Texas Black Pages, Nuzzel, Google, More: Tuesday Afternoon ResearchBuzz, February 12, 2019


New-to-me, from KWTX: First Texas Black Business Week observance begins. “The first observance of Texas Black Business Week got underway Monday, coinciding with Black History Month, and its creator hopes the event becomes just as widespread by offering minority business owners a chance in the spotlight. ‘This is the beginning of what is to come in the state of Texas,’ says Ronnie Russell. He is the creator of Texas Black Pages, an online database of black-owned businesses.” The Web site is available at , and I hope you appreciate me looking it up because now I’m hungry for Ava’s Caribbean Restaurant and it’s two in the morning.


Ugh, I’m just hearing about this and I’m worried; Nuzzel is such an important part of my digital curating life. Scroll: Scroll is acquiring Nuzzel. “Scroll is acquiring Nuzzel. We’re investing in keeping it running as an independent entity, and our first priority is not to screw that up, so don’t expect any major changes to the core service, beyond what we’re going to announce in this blog post. If you like the email digest, you’ll still get the email digest. If you love the app, it will still give you the best discovery experience around.”

Techdirt: Google Caves On Russian Censorship. “Late last year, we were among those disappointed by leaked news from Google that it was toying around with a censored search engine for China — a country that the company had mostly left nearly a decade ago. After loud complaints both from people outside the company and many within, reports in late December said that the company had quietly halted efforts to build a censored Chinese search engine. But now… the company may be dipping its toe in the evil pool again, as it has apparently agreed to cooperate with Russia’s censors.”

The Verge: Reddit gets a $150 million investment from Tencent and users are posting memes to mock the deal. “Reddit has received a $150 million investment from Tencent, the Chinese tech giant behind WeChat and League of Legends, sparking fears of censorship from Reddit users. The investment was first rumored last week, and led to Reddit users posting photos and memes banned in China in protest of Tencent’s involvement.”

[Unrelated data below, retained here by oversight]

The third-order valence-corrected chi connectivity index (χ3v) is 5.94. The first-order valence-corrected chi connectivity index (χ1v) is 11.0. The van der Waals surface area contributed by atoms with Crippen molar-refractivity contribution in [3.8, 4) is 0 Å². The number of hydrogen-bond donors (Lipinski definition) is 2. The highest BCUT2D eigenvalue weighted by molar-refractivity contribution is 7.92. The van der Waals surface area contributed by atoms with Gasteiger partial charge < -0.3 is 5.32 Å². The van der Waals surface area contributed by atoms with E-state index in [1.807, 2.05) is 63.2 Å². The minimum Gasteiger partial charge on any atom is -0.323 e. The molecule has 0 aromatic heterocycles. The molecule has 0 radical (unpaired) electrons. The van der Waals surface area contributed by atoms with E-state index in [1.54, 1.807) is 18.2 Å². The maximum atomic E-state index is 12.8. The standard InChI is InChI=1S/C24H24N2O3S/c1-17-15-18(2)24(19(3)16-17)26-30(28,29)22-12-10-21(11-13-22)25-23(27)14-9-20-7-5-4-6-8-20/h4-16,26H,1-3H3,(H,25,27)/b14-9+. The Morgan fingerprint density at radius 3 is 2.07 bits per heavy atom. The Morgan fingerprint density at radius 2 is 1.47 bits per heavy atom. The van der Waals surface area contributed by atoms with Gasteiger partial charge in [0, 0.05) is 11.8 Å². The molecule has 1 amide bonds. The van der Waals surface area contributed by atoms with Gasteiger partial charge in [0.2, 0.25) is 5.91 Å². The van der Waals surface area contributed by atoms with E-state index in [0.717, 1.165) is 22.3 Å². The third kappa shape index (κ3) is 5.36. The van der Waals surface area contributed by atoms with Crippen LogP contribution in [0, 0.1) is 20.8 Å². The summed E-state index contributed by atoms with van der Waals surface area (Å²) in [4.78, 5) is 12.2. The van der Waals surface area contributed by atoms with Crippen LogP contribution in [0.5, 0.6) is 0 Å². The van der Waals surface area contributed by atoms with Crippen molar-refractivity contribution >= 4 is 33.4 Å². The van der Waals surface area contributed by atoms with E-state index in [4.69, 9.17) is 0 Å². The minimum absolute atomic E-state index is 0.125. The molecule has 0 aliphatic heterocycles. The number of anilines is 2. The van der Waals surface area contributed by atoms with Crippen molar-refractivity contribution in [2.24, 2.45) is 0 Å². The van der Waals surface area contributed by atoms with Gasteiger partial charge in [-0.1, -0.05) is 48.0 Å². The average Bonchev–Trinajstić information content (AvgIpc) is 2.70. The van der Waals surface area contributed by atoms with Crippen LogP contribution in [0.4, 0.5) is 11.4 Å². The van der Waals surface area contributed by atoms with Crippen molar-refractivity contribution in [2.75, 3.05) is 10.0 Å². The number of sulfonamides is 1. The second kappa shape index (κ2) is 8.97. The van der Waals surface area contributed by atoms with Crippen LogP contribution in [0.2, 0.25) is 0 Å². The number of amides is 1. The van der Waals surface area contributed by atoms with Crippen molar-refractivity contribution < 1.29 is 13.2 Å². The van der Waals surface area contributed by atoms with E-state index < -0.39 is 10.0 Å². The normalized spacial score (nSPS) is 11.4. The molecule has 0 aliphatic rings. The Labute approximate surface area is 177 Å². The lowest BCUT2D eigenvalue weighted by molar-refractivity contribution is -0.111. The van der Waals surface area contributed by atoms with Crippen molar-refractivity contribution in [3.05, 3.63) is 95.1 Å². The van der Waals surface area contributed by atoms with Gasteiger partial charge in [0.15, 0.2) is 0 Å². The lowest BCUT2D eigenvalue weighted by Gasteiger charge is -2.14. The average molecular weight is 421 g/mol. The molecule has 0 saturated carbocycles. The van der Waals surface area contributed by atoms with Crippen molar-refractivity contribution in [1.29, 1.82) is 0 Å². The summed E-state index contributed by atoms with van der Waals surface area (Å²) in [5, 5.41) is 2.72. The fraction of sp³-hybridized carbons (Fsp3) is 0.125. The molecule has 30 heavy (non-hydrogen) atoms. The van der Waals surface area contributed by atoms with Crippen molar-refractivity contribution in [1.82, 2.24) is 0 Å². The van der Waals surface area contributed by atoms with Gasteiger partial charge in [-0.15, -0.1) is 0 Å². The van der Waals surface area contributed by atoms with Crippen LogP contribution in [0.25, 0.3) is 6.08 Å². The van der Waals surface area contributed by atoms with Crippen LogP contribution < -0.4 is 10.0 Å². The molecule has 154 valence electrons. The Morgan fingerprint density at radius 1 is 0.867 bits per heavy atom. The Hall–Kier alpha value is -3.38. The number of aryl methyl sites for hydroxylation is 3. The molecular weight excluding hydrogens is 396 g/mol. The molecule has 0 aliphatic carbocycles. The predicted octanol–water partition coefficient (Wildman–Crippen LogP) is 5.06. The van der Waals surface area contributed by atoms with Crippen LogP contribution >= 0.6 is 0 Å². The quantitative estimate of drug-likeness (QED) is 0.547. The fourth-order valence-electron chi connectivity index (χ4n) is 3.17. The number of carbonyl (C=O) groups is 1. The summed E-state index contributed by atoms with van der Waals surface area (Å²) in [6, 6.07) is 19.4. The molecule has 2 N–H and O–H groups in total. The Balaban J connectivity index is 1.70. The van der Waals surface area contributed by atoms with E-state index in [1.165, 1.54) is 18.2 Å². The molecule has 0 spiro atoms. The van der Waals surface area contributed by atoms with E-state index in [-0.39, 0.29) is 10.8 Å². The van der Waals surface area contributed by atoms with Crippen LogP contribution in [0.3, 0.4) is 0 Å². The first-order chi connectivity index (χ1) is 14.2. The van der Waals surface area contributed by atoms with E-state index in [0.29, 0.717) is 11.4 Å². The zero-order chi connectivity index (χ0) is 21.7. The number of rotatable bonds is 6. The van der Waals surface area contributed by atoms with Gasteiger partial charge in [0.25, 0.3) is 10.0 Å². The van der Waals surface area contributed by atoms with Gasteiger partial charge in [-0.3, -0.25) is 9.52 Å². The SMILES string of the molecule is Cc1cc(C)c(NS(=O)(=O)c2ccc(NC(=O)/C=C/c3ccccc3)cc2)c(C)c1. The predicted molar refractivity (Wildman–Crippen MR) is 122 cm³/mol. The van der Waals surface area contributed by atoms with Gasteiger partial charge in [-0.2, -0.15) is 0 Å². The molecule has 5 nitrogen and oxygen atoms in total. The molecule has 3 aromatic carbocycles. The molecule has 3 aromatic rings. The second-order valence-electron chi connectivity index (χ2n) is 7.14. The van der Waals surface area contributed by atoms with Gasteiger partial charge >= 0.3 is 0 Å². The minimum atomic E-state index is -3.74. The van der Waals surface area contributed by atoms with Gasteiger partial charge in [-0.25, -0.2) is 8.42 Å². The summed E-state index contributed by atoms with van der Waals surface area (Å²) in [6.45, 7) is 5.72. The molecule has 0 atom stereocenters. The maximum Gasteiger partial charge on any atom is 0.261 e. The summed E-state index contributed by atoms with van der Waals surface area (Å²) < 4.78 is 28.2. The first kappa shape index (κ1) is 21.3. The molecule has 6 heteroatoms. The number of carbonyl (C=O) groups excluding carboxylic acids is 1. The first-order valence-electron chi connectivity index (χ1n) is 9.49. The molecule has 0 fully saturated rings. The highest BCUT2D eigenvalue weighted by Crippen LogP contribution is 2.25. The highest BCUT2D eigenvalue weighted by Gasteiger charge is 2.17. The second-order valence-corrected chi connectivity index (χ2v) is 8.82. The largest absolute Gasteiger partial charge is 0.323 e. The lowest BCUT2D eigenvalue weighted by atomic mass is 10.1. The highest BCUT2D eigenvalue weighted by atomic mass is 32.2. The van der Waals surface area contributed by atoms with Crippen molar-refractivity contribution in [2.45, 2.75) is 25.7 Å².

MakeUseOf: How to Really Block Time-Wasting Websites: 3 Tips That Work. “When you’re trying to get some work done online, you might find the web too big and too fascinating a distraction to ignore. But you can sideline it with the help of tips and tools that block time-wasting digital content for you. Let’s explore them below.”


Windsor Star (Canada): Social media sites like Facebook take in lion’s share of federal ad dollars. “Of the $39.2 million spent on government advertisements last year, federal departments spent almost $18.2 million on digital ads — roughly 46 per cent of the total budget, which doesn’t include production costs. And, for the first time ever, social media ads made up the biggest slice of digital spending — 43 per cent, or roughly $7.8 million.” Please note this is Canada, not the United States.

TechCrunch: Lilt is building a machine translation business with humans at the core . “The ability to quickly and automatically translate anything you see using a web service is a powerful one, yet few expect much from it other than a tolerable version of a foreign article, menu or street sign. Shouldn’t this amazing tool be put to better use? It can be, and a company called Lilt is quietly doing so — but crucially, it isn’t even trying to leave the human element behind.”

Tubefilter: Former Algorithm Engineer Guillaume Chaslot Calls YouTube’s Decision To Stop Recommending Conspiracy Videos “A Historic Victory”. “Former YouTube engineer Guillaume Chaslot is praising his one-time employer’s decision to stop recommending conspiracy theory videos. ‘YouTube’s announcement is a great victory which will save thousands,’ he tweeted as part of a lengthy thread. ‘It’s only the beginning of a more humane technology. Technology that empowers all of us, instead of deceiving the most vulnerable.'”


Knox News: Shots of social media: Study looks at whether posts, tweets help or hinder vaccination rates. “When you’re looking for information to help you decide whether to vaccinate your children, where do you turn? Historically, most people have gone to their health-care provider for information. But with the advent of social media, more and more people are simply logging on. Now a group of researchers with Oak Ridge Associated Universities is looking at the impact of social media on vaccination rates — and whether it could be turned into a booster.”

WFMY: Researchers Developing App To Detect Food-borne Germs. “Scientists at the Massachusetts Institute of Technology are using artificial intelligence in an effort to to create a system that would give consumers control when it comes to avoiding dangerous food-borne illnesses. It could one day enable you to scan lettuce for E.coli, detect lead in water and even determine whether the alcohol you’re drinking on vacation is tainted.” Good afternoon, Internet…

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